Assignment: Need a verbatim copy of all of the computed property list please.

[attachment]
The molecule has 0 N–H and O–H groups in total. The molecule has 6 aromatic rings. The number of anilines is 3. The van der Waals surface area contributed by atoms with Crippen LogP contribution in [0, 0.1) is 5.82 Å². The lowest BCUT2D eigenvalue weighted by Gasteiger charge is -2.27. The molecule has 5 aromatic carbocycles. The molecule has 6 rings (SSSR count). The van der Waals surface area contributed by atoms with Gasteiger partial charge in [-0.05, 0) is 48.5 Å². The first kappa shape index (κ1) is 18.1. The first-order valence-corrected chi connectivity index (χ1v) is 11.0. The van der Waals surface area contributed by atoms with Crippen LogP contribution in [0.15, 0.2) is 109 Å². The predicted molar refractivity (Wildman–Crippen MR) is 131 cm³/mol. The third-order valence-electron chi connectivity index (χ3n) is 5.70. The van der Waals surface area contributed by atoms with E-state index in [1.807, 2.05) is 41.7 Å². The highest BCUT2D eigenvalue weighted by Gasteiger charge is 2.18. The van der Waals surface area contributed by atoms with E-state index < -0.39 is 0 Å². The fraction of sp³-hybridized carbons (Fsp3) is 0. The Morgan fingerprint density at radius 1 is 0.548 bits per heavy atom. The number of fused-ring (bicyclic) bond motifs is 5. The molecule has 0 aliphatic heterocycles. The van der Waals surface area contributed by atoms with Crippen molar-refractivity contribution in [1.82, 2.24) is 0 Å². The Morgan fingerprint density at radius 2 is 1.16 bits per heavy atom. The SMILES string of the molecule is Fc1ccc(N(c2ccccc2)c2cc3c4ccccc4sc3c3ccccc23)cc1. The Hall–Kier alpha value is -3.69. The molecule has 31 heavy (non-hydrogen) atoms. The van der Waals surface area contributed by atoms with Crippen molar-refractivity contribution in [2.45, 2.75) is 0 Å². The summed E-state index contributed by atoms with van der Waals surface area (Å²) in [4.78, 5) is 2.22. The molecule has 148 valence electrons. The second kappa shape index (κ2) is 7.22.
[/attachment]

The molecule has 0 N–H and O–H groups in total. The molecule has 6 aromatic rings. The number of anilines is 3. The van der Waals surface area contributed by atoms with Crippen LogP contribution in [0, 0.1) is 5.82 Å². The lowest BCUT2D eigenvalue weighted by Gasteiger charge is -2.27. The molecule has 5 aromatic carbocycles. The molecule has 6 rings (SSSR count). The van der Waals surface area contributed by atoms with Gasteiger partial charge in [-0.05, 0) is 48.5 Å². The first kappa shape index (κ1) is 18.1. The first-order valence-corrected chi connectivity index (χ1v) is 11.0. The van der Waals surface area contributed by atoms with Crippen LogP contribution in [0.15, 0.2) is 109 Å². The predicted molar refractivity (Wildman–Crippen MR) is 131 cm³/mol. The third-order valence-electron chi connectivity index (χ3n) is 5.70. The van der Waals surface area contributed by atoms with E-state index in [1.807, 2.05) is 41.7 Å². The highest BCUT2D eigenvalue weighted by Gasteiger charge is 2.18. The van der Waals surface area contributed by atoms with E-state index < -0.39 is 0 Å². The fraction of sp³-hybridized carbons (Fsp3) is 0. The Morgan fingerprint density at radius 1 is 0.548 bits per heavy atom. The number of fused-ring (bicyclic) bond motifs is 5. The molecule has 0 aliphatic heterocycles. The van der Waals surface area contributed by atoms with Crippen molar-refractivity contribution in [1.82, 2.24) is 0 Å². The Morgan fingerprint density at radius 2 is 1.16 bits per heavy atom. The SMILES string of the molecule is Fc1ccc(N(c2ccccc2)c2cc3c4ccccc4sc3c3ccccc23)cc1. The Hall–Kier alpha value is -3.69. The molecule has 31 heavy (non-hydrogen) atoms. The van der Waals surface area contributed by atoms with Crippen molar-refractivity contribution in [2.45, 2.75) is 0 Å². The summed E-state index contributed by atoms with van der Waals surface area (Å²) in [4.78, 5) is 2.22. The molecule has 148 valence electrons. The second kappa shape index (κ2) is 7.22.